In her professional debut, Morfydd Clark was upstaged by a lamb. She’d nabbed the title part in Blodeuwedd – “it’s the Welsh Juliet” – staged on a Snowdonian hillside in 2013. But as if elaborate Welsh-language poetry and swarms of midges weren’t challenging enough, one evening “this lamb came on – it was in July when they’re really not little and cute anymore – and baaa-ed loudly through the love scene.”
Lamb aside, Clark has had little problem holding her own on stage, and these days her fellow performers include Glenda Jackson, Dominic West and Rhys Ifans. She’s played the actual Juliet opposite Freddie Fox’s Romeo, won praise from critics in Gary Owen’s Violence and Son at the Royal Court, and starred in Les Liaisons Dangereuses at the Donmar. She rounded off 2016 by playing Cordelia opposite Glenda Jackson’s King Lear at the Old Vic.
“I knew her as a politician and found her fascinating; she wiped the floor with anyone, because she can perform,” says Clark, who was thrilled to play her daughter, especially getting a “cuddle” each night while playing dead.
Do we need to see more gender-blind casting? “With Shakespeare, there’s no reason not to,” Clark insists, before adding that it’s no substitute for writing towering parts for women. “I want men to be asking to play great female parts!”
Still, she’s had no problem winning juicy roles, and they keep her coming back to the theatre. Clark has given notable screen performances in The Falling and opposite Kate Beckinsale in Love & Friendship, but while she loves films, “as a girl, often the characters you’re auditioning for in the theatre are more significant”. She was raised in Cardiff, and dropped out of school at 16, having struggled with dyslexia and ADHD. “I had zero confidence, I didn’t do well, I was in trouble a lot.”
Her mother, who works in child development, told her: “You’re not sitting here, wasting your life”, and so Clark applied to the National Youth Theatre of Wales, the National Youth Theatre of Great Britain and Welsh National Youth Opera. She got in to all three. “It was totally life-changing. Not just being on stage, but spending time with adults who didn’t just tell me off.”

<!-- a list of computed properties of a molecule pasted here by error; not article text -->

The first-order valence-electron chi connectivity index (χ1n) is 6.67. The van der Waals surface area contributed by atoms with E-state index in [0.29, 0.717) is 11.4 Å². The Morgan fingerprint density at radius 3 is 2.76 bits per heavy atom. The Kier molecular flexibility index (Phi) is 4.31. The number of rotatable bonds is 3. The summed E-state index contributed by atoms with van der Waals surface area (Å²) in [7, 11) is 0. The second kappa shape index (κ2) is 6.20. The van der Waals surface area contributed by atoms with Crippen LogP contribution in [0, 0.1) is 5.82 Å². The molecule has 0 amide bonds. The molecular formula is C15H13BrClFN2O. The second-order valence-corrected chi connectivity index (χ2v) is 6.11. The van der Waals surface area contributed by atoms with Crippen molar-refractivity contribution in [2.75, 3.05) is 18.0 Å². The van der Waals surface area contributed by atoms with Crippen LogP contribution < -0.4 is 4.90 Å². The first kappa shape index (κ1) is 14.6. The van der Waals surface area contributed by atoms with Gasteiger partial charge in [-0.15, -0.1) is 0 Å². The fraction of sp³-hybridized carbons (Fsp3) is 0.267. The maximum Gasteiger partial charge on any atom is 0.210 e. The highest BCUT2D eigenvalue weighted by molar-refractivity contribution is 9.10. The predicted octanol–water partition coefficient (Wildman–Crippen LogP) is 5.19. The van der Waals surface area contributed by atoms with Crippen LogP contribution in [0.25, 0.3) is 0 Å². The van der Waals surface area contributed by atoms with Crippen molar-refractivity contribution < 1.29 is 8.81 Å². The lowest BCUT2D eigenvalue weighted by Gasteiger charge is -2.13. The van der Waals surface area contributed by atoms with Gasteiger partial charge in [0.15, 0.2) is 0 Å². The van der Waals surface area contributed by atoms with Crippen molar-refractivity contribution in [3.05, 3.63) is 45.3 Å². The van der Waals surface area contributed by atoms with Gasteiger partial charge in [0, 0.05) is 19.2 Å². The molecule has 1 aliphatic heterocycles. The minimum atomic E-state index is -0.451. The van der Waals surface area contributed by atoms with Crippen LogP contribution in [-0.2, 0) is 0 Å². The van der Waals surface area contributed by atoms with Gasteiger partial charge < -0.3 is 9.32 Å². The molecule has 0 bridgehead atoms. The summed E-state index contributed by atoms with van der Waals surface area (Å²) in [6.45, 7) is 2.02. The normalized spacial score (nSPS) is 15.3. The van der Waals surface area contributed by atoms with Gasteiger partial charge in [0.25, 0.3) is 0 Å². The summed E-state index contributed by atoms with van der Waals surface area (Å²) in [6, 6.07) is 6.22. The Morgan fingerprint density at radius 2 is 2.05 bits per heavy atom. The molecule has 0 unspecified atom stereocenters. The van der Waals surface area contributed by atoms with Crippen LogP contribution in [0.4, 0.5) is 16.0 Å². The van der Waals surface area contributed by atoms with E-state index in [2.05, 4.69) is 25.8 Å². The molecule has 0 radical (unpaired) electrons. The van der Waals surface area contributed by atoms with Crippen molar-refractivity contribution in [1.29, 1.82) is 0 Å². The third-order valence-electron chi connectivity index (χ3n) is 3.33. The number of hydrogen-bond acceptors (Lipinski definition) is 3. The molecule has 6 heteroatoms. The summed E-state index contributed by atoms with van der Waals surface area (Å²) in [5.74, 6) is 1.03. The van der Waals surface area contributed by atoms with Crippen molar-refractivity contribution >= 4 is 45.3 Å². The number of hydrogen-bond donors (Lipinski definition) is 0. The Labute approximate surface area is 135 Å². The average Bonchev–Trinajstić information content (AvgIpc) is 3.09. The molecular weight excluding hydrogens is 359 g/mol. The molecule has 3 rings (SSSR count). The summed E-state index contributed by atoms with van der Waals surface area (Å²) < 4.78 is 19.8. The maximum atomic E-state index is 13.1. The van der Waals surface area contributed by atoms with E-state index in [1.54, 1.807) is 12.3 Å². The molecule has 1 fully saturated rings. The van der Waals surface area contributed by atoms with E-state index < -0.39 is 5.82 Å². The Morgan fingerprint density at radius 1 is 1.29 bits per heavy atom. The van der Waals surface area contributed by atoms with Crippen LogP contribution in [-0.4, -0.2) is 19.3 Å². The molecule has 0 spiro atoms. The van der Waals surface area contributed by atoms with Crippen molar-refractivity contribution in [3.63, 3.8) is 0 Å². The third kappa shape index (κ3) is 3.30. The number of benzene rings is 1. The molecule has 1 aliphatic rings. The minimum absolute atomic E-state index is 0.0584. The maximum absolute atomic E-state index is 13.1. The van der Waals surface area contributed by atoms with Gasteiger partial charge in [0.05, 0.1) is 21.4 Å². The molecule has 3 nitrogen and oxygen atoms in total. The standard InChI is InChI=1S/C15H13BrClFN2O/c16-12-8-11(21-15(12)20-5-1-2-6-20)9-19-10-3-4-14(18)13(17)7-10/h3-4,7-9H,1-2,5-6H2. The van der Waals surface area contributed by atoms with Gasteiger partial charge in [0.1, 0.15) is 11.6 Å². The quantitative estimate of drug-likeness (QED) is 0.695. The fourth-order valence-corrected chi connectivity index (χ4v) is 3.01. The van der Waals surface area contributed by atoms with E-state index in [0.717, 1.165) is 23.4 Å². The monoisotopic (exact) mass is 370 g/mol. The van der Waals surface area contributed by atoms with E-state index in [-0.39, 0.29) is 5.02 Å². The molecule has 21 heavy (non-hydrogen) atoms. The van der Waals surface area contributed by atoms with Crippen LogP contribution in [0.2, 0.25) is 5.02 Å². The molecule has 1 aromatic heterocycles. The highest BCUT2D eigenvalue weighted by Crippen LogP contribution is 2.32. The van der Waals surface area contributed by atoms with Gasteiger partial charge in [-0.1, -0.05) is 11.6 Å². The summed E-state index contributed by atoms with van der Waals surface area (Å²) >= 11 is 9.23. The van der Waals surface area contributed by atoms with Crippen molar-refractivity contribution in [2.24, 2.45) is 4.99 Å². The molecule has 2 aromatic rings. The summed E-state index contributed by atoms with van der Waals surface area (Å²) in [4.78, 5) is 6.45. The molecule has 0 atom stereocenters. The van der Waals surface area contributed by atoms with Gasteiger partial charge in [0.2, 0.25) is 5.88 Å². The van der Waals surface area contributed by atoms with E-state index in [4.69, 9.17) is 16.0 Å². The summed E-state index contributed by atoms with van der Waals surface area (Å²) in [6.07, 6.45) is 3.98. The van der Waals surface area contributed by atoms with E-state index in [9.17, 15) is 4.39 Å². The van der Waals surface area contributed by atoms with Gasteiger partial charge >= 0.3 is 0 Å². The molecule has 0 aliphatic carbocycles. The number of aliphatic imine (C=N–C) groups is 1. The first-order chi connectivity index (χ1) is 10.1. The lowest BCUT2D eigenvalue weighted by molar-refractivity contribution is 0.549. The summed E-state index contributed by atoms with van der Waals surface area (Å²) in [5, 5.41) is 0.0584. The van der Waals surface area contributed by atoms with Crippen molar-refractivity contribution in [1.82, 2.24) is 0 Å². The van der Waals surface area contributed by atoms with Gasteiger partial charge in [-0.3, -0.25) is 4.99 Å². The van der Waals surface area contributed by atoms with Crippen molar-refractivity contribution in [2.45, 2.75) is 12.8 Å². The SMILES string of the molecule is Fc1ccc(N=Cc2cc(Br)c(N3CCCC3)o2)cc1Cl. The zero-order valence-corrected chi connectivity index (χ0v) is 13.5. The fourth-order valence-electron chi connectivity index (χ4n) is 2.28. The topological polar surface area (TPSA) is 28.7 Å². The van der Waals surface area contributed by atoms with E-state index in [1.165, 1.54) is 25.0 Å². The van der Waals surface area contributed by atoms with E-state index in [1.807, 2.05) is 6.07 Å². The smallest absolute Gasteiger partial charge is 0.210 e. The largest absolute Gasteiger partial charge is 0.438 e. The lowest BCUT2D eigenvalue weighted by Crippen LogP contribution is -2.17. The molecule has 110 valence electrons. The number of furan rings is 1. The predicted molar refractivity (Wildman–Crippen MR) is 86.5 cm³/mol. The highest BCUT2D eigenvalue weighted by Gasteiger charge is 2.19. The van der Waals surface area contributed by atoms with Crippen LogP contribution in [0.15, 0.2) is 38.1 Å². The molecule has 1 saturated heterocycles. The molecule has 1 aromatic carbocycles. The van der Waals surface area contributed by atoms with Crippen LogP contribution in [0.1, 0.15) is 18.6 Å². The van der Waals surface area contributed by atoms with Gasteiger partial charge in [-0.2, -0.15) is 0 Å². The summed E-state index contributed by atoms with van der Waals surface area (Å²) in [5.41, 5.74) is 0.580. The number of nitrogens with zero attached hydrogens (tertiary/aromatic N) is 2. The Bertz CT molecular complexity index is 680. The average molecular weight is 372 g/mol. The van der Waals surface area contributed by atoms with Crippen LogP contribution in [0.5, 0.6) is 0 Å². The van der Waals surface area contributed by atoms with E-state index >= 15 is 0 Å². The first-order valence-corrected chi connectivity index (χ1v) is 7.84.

After attending the National Youth Theatre of Wales, she studied at Drama Centre London – a wrench to leave her beloved Cardiff, but now very much home. In 2017, she will be seen in Interlude in Prague, a film about Mozart, and is currently auditioning for plays. She says: “I’ve done two Shakespeare tragedies, so I’d desperately like to do comedy. It would be nice not to die.”
Three more to watch
■ Though not long graduated from Rada, Tamara Lawrance has been busy: after Unreachable at the Royal Court and Ma Rainey’s Black Bottom at the National, in February she returns to the NT to play Viola in Twelfth Night to Tamsin Greig’s Malvolia.
■ Women’s Hour put Sh!t Theatre’s Louise Mothersole and Rebecca Biscuit on the radar with their lively take on modern feminism, while their show Letters to Windsor House, a sideways look at the housing crisis, was a big hit at Edinburgh.
■ Alexander Zeldin’s play about zero-hours contracts, Beyond Caring, proved potently timely at the Yard theatre in 2014. His second, Love, set in temporary accommodation over the festive period, is at the National until 10 January.